Sensors and actuators
The integration of sensors and actuators into larger systems can lead to new functionalities and more efficient production in many high-tech systems. The integration of these sensors allows for innovations in the fields of security and logistics. Similar solutions can also be used to monitor patients, to advance preventive healthcare, and to reduce costs in the medical field.
10. Sensors and actuators
The concepts of sensors and actuators have evolved rapidly over the past few years. This has been driven by the need to gather information and automate intervention, especially for high‐tech systems, a very important domain in the Dutch economy.
In industry, the implementation of additional sensors can improve performance by predicting essential maintenance and accurate condition monitoring. In the chemical industry this will allow production on a micro scale with macro output. And in printing, it will enable high throughput and high quality. Further innovation of components, such as sensors and actuators, and their integration into larger systems will lead to an increasing level of functionality and more efficient production.
Dr. ir. M.G.M. de Kroon (TNO)
This theme contains the following programmes:
10A Systems and packaging
10B Micro nozzles
10C Microdevices for chemical processing
The integration of sensors and actuators into larger systems can lead to new functionalities and more efficient production in many high-tech systems. The forming of networks is a key element in this. The integration of these sensors allows for innovations in the fields of security and logistics. Similar solutions can also be used to monitor patients, to advance preventive healthcare, and to reduce costs in the medical field. In industry, the implementation of additional sensors can improve performance by predicting essential maintenance and accurate condition monitoring. In the chemical industry this will allow production on a micro scale with macro output. Finally, in printing, it will enable high throughput and high quality.
10A Systems and packaging
Sensors are essential tools for monitoring the environment and controlling processes in public areas, industrial manufacturing, and health care. It is therefore of socio-economic interest to have available the most performing, robust, and error tolerant sensors. We address this requirement in a first line of attack by implementing thousands of identical sensors, so called ‘sensor swarms’, which inherently can be error tolerant and due to large number effects achieve unsurpassed system stability. The second strategy focuses on the interface between the sensor and its environment, our everyday world. This contact is provided through the so-called ‘package’ of the sensor.
A thorough understanding of these interfaces will also allow making individual sensors more robust and reliable . The fabrication process of such packaged sensors is called ‘heterogenous integrations’, because different elements and materials are assembled in one package.
A better understanding of the systems architecture and the heterogeneous integration, assembly and packaging technology enables faster developments with less iterations. Hence less energy will be consumed and less waste produced, in other words, the work contributes to a more sustainable economy. With the overarching goal of industrialisation, the programme aims at delivering:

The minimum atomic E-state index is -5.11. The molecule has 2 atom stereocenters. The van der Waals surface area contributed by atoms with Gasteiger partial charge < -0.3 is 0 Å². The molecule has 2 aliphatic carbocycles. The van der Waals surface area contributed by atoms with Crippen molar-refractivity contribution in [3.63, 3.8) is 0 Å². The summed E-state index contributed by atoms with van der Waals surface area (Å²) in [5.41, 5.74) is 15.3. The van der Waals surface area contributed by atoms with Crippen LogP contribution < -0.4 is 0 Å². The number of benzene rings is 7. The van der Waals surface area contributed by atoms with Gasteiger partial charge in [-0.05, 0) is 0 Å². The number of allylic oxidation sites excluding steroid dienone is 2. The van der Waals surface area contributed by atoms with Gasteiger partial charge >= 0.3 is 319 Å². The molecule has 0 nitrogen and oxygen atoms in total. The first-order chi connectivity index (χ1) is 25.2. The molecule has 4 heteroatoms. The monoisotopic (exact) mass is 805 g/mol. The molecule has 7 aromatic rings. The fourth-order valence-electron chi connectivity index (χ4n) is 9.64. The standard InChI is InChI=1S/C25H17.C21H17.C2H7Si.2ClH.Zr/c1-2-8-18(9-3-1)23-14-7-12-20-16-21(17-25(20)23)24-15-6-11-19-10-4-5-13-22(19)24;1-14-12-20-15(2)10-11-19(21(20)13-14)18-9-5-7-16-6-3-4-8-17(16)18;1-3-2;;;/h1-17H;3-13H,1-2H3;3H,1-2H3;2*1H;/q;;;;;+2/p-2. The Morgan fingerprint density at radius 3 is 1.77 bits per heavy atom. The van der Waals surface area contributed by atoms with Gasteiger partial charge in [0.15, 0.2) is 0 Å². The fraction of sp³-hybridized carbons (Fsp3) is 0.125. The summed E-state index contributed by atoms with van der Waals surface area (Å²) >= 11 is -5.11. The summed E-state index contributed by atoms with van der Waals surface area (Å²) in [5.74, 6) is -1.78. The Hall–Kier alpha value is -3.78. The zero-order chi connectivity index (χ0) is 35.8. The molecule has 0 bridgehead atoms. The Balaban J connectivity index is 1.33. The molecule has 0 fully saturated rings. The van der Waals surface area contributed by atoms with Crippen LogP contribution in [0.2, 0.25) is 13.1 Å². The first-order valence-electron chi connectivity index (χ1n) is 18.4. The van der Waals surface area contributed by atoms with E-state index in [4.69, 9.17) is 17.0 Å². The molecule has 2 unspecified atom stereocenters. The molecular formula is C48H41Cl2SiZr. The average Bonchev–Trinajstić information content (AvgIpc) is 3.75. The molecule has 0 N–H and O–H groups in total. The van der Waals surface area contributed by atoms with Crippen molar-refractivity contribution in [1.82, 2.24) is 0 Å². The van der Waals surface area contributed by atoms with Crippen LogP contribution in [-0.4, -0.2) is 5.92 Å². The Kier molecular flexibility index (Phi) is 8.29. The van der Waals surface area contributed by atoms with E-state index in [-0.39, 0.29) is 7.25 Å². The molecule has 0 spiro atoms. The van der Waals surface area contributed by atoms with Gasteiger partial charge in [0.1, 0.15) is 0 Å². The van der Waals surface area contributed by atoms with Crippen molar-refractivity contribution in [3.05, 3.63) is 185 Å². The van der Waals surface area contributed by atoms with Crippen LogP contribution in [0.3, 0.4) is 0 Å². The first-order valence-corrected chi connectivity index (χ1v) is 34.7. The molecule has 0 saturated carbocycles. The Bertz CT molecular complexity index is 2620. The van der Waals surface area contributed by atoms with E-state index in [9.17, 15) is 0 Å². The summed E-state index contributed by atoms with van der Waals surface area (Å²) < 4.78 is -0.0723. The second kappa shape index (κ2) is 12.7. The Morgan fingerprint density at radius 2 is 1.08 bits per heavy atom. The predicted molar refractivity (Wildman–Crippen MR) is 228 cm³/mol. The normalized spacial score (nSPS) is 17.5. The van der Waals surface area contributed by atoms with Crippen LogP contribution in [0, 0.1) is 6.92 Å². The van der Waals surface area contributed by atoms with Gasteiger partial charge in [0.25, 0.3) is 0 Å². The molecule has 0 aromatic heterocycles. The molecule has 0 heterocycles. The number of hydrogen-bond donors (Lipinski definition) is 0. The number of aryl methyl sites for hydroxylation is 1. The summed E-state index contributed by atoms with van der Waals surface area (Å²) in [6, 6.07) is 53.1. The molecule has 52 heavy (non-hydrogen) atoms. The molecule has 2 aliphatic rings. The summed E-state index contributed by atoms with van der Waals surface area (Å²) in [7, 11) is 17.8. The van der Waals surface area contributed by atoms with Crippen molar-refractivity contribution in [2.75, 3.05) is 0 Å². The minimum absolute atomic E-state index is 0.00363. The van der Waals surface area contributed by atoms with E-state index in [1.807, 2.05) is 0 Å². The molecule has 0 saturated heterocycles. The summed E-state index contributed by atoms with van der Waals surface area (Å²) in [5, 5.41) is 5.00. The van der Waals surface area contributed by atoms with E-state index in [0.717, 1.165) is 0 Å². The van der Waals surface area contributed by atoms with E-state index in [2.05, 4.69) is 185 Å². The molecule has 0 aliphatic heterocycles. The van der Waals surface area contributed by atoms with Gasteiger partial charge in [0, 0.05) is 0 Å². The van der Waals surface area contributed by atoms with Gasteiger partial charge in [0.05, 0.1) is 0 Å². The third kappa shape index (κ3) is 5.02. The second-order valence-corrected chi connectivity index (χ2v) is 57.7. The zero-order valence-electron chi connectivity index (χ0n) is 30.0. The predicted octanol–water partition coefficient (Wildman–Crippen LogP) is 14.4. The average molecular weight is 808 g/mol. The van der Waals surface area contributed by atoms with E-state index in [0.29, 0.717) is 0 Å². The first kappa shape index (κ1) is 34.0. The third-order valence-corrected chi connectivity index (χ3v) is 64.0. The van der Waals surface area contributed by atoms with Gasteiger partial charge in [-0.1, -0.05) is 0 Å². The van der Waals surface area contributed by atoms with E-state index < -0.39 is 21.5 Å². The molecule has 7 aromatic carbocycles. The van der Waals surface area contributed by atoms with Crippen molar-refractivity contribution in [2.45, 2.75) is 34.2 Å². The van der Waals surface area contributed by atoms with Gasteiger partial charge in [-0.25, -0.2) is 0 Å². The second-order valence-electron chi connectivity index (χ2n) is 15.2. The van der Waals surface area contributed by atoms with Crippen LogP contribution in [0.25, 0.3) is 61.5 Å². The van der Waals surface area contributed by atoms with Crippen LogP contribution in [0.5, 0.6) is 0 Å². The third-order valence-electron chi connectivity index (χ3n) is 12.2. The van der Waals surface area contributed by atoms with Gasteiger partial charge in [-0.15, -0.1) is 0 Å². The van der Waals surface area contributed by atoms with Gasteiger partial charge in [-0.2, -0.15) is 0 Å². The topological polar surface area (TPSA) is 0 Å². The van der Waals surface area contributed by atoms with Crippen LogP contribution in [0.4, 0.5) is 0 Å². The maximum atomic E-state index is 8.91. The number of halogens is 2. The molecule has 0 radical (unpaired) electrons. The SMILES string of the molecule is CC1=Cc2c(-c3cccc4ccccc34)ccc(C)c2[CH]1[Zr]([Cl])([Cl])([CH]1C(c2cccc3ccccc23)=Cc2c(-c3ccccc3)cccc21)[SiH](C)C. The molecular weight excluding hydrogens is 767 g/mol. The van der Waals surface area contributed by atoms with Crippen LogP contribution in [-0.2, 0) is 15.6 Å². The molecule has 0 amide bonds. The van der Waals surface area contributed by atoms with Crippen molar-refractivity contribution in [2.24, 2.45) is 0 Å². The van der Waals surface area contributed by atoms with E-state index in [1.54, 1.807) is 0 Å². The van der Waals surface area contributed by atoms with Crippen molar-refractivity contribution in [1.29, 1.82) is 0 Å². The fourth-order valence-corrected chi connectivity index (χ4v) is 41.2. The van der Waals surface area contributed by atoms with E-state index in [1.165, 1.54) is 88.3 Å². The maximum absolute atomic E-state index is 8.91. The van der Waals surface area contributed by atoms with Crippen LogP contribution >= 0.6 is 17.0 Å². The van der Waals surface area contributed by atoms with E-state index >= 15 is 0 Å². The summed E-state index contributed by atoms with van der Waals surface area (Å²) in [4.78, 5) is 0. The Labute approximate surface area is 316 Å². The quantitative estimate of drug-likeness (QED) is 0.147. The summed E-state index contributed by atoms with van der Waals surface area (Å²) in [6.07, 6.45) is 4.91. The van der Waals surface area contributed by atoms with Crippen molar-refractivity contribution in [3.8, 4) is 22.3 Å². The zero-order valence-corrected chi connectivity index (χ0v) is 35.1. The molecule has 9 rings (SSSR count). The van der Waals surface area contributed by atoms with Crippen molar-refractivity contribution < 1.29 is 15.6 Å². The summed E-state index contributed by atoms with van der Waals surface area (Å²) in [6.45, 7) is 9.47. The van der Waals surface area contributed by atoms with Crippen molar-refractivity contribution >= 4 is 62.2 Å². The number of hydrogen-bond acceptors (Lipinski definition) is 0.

- Experimental evidence of the robustness of sensor colonies
- Models for describing multi-scale multi-physics interfaces
- An assembly and packaging technique, for soft systems
- A robust, integrated micro Coriolis flow sensor, controlling a micro-valve
- An imbedded gas-sensing system for harsh environments
- Packaged self calibrating nano-cantilever sensor system
Prof. dr. Urs Staufer (Delft University of Technology)
10B Micro Nozzles
The behaviour of fluids on micro scales is very different from that on large scales, offering both new technological opportunities and new scientific challenges. The formation and precise control of large numbers of miniature fluid volumes enables the production of highly‐uniform microspheres for drug delivery, precisely controlled sprayed and atomized pharmaceuticals and aerosols, deposition of minute amounts of biofluids for medical analyses, high‐throughput high‐resolution inkjet printing, etc.
On the other hand, severe complications can arise from uncontrolled behavior of thin‐liquid films: contact‐line instabilities and nanobubbles compromise the reliability of immersion‐lithography processes and cause excessive wetting of inkjet‐nozzle plates, leading to malfunction. The inherent multiphysics and multiscale character of microfluids necessitate an aggregation of disparate knowledge and close public (knowledge) and private (application) cooperation. This programme focuses on two essential phenomena:
- Formation of microdroplets: This process is relevant for spray and jetting applications, the production of microspheres, and micro‐etching techniques.
- Control of thin liquid films: This process is relevant for all jetting and immersionlithography applications.
The programme connects expert scientific knowledge of microfluidic phenomena and modelling and simulation techniques to device and process development. The programme focuses on a selection of applications with direct relevance for the Dutch high‐tech industry.
Prof. dr. ir. Herman Wijshoff (Eindhoven University of Technology)
Nano4Society applies nanotechnology within the ecosystem to develop solutions for major social transitions and creating social impact and economic value.
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